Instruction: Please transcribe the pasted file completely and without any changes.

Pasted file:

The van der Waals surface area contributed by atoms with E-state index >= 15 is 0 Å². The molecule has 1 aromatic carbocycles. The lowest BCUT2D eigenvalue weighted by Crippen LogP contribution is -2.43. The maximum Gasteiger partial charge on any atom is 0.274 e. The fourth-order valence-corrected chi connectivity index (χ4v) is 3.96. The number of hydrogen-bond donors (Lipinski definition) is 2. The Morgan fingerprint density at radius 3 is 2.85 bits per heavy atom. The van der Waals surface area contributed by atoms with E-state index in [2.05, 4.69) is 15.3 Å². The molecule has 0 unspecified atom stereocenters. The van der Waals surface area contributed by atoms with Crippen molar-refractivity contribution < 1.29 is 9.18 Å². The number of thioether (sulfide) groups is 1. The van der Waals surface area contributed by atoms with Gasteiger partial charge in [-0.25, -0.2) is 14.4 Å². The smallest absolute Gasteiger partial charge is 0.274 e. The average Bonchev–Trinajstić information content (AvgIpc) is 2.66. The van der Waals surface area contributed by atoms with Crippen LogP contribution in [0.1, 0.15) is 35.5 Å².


The van der Waals surface area contributed by atoms with E-state index >= 15 is 0 Å². The molecule has 1 aromatic carbocycles. The lowest BCUT2D eigenvalue weighted by Crippen LogP contribution is -2.43. The maximum Gasteiger partial charge on any atom is 0.274 e. The fourth-order valence-corrected chi connectivity index (χ4v) is 3.96. The number of hydrogen-bond donors (Lipinski definition) is 2. The Morgan fingerprint density at radius 3 is 2.85 bits per heavy atom. The van der Waals surface area contributed by atoms with E-state index in [2.05, 4.69) is 15.3 Å². The molecule has 0 unspecified atom stereocenters. The van der Waals surface area contributed by atoms with Crippen molar-refractivity contribution < 1.29 is 9.18 Å². The number of thioether (sulfide) groups is 1. The van der Waals surface area contributed by atoms with Gasteiger partial charge in [-0.25, -0.2) is 14.4 Å². The smallest absolute Gasteiger partial charge is 0.274 e. The average Bonchev–Trinajstić information content (AvgIpc) is 2.66. The van der Waals surface area contributed by atoms with Crippen LogP contribution in [0.1, 0.15) is 35.5 Å².